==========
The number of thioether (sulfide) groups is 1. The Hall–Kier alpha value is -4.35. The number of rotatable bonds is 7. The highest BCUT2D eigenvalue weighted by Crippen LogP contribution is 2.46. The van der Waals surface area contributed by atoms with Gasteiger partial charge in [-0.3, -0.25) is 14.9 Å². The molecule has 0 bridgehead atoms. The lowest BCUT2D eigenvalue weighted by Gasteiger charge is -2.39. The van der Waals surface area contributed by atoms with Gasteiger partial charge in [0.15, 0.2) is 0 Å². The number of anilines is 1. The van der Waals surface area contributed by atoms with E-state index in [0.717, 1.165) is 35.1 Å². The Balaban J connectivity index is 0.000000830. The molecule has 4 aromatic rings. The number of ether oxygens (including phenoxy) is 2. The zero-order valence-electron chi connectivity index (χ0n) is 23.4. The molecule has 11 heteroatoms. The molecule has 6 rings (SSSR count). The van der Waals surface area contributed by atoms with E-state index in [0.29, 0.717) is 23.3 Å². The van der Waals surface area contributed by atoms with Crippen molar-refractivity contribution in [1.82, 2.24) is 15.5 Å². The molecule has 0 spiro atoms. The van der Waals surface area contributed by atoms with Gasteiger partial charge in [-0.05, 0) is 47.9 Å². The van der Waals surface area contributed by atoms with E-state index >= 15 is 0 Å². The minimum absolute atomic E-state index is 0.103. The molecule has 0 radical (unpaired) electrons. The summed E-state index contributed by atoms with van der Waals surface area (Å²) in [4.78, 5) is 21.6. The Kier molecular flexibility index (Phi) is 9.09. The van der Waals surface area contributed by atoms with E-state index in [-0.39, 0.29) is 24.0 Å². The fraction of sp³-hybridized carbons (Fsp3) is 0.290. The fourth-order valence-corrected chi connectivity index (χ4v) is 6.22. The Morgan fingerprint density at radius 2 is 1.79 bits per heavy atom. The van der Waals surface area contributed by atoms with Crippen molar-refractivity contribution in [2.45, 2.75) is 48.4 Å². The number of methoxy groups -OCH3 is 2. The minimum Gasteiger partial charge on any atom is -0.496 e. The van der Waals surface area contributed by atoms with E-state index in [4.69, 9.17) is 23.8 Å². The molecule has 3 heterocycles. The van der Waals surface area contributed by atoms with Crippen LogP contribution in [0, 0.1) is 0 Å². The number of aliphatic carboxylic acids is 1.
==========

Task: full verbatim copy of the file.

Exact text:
The number of thioether (sulfide) groups is 1. The Hall–Kier alpha value is -4.35. The number of rotatable bonds is 7. The highest BCUT2D eigenvalue weighted by Crippen LogP contribution is 2.46. The van der Waals surface area contributed by atoms with Gasteiger partial charge in [-0.3, -0.25) is 14.9 Å². The molecule has 0 bridgehead atoms. The lowest BCUT2D eigenvalue weighted by Gasteiger charge is -2.39. The van der Waals surface area contributed by atoms with Gasteiger partial charge in [0.15, 0.2) is 0 Å². The number of anilines is 1. The van der Waals surface area contributed by atoms with E-state index in [0.717, 1.165) is 35.1 Å². The Balaban J connectivity index is 0.000000830. The molecule has 4 aromatic rings. The number of ether oxygens (including phenoxy) is 2. The zero-order valence-electron chi connectivity index (χ0n) is 23.4. The molecule has 11 heteroatoms. The molecule has 6 rings (SSSR count). The van der Waals surface area contributed by atoms with E-state index in [0.29, 0.717) is 23.3 Å². The van der Waals surface area contributed by atoms with Crippen molar-refractivity contribution in [1.82, 2.24) is 15.5 Å². The molecule has 0 spiro atoms. The van der Waals surface area contributed by atoms with Gasteiger partial charge in [-0.05, 0) is 47.9 Å². The van der Waals surface area contributed by atoms with E-state index >= 15 is 0 Å². The minimum absolute atomic E-state index is 0.103. The molecule has 0 radical (unpaired) electrons. The summed E-state index contributed by atoms with van der Waals surface area (Å²) in [4.78, 5) is 21.6. The Kier molecular flexibility index (Phi) is 9.09. The van der Waals surface area contributed by atoms with E-state index in [-0.39, 0.29) is 24.0 Å². The fraction of sp³-hybridized carbons (Fsp3) is 0.290. The fourth-order valence-corrected chi connectivity index (χ4v) is 6.22. The Morgan fingerprint density at radius 2 is 1.79 bits per heavy atom. The van der Waals surface area contributed by atoms with Crippen molar-refractivity contribution in [2.45, 2.75) is 48.4 Å². The number of methoxy groups -OCH3 is 2. The minimum Gasteiger partial charge on any atom is -0.496 e. The van der Waals surface area contributed by atoms with E-state index in [4.69, 9.17) is 23.8 Å². The molecule has 3 heterocycles. The van der Waals surface area contributed by atoms with Crippen LogP contribution in [0, 0.1) is 0 Å². The number of aliphatic carboxylic acids is 1.